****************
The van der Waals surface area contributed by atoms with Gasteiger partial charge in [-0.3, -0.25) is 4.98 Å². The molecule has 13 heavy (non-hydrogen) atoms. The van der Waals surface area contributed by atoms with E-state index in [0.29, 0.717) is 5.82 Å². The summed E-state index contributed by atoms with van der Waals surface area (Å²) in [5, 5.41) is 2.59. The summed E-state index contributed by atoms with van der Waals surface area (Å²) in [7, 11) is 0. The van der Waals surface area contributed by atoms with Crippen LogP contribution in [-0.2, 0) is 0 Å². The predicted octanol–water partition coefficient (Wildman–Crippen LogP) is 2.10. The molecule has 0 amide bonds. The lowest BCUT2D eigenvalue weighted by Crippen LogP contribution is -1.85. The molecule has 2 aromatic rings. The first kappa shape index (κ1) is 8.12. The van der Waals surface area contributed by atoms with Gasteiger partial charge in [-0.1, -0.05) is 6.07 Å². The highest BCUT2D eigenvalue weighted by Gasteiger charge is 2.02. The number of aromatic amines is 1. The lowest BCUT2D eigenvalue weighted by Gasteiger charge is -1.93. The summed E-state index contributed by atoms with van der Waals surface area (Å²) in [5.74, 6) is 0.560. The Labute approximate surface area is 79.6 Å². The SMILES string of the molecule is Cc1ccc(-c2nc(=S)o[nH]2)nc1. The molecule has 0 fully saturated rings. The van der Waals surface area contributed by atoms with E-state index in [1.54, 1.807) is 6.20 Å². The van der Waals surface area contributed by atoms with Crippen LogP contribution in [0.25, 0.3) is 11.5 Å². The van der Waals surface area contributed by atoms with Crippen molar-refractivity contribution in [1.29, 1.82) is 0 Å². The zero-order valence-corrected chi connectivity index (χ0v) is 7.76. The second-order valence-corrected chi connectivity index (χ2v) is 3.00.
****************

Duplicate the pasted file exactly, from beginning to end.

The van der Waals surface area contributed by atoms with Gasteiger partial charge in [-0.3, -0.25) is 4.98 Å². The molecule has 13 heavy (non-hydrogen) atoms. The van der Waals surface area contributed by atoms with E-state index in [0.29, 0.717) is 5.82 Å². The summed E-state index contributed by atoms with van der Waals surface area (Å²) in [5, 5.41) is 2.59. The summed E-state index contributed by atoms with van der Waals surface area (Å²) in [7, 11) is 0. The van der Waals surface area contributed by atoms with Crippen LogP contribution in [-0.2, 0) is 0 Å². The predicted octanol–water partition coefficient (Wildman–Crippen LogP) is 2.10. The molecule has 0 amide bonds. The lowest BCUT2D eigenvalue weighted by Crippen LogP contribution is -1.85. The molecule has 2 aromatic rings. The first kappa shape index (κ1) is 8.12. The van der Waals surface area contributed by atoms with Gasteiger partial charge in [-0.1, -0.05) is 6.07 Å². The highest BCUT2D eigenvalue weighted by Gasteiger charge is 2.02. The number of aromatic amines is 1. The lowest BCUT2D eigenvalue weighted by Gasteiger charge is -1.93. The summed E-state index contributed by atoms with van der Waals surface area (Å²) in [5.74, 6) is 0.560. The Labute approximate surface area is 79.6 Å². The SMILES string of the molecule is Cc1ccc(-c2nc(=S)o[nH]2)nc1. The molecule has 0 fully saturated rings. The van der Waals surface area contributed by atoms with E-state index in [1.54, 1.807) is 6.20 Å². The van der Waals surface area contributed by atoms with Crippen LogP contribution in [0.25, 0.3) is 11.5 Å². The van der Waals surface area contributed by atoms with Crippen molar-refractivity contribution in [1.29, 1.82) is 0 Å². The zero-order valence-corrected chi connectivity index (χ0v) is 7.76. The second-order valence-corrected chi connectivity index (χ2v) is 3.00.